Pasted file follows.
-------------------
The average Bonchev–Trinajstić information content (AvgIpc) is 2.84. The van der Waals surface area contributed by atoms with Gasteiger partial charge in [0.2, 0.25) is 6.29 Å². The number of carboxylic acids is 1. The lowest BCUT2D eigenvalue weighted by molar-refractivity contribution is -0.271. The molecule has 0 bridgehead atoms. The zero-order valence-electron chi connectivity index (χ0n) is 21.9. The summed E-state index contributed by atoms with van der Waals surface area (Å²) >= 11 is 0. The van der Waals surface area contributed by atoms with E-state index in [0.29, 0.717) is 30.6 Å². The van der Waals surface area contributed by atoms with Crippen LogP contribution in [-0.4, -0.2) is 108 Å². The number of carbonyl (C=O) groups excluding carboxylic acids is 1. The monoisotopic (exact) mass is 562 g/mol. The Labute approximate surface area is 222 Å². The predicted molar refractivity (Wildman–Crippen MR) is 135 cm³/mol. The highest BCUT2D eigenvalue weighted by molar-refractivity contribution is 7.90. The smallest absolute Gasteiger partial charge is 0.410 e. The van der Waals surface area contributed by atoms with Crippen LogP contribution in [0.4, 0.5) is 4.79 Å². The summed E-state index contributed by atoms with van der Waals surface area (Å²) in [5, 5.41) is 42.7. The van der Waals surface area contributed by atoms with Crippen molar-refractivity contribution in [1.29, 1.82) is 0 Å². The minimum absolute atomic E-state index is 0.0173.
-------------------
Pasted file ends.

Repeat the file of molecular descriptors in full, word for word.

The average Bonchev–Trinajstić information content (AvgIpc) is 2.84. The van der Waals surface area contributed by atoms with Gasteiger partial charge in [0.2, 0.25) is 6.29 Å². The number of carboxylic acids is 1. The lowest BCUT2D eigenvalue weighted by molar-refractivity contribution is -0.271. The molecule has 0 bridgehead atoms. The zero-order valence-electron chi connectivity index (χ0n) is 21.9. The summed E-state index contributed by atoms with van der Waals surface area (Å²) >= 11 is 0. The van der Waals surface area contributed by atoms with E-state index in [0.29, 0.717) is 30.6 Å². The van der Waals surface area contributed by atoms with Crippen LogP contribution in [-0.4, -0.2) is 108 Å². The number of carbonyl (C=O) groups excluding carboxylic acids is 1. The monoisotopic (exact) mass is 562 g/mol. The Labute approximate surface area is 222 Å². The predicted molar refractivity (Wildman–Crippen MR) is 135 cm³/mol. The highest BCUT2D eigenvalue weighted by molar-refractivity contribution is 7.90. The smallest absolute Gasteiger partial charge is 0.410 e. The van der Waals surface area contributed by atoms with Crippen LogP contribution in [0.4, 0.5) is 4.79 Å². The summed E-state index contributed by atoms with van der Waals surface area (Å²) in [5, 5.41) is 42.7. The van der Waals surface area contributed by atoms with Crippen molar-refractivity contribution in [1.29, 1.82) is 0 Å². The minimum absolute atomic E-state index is 0.0173.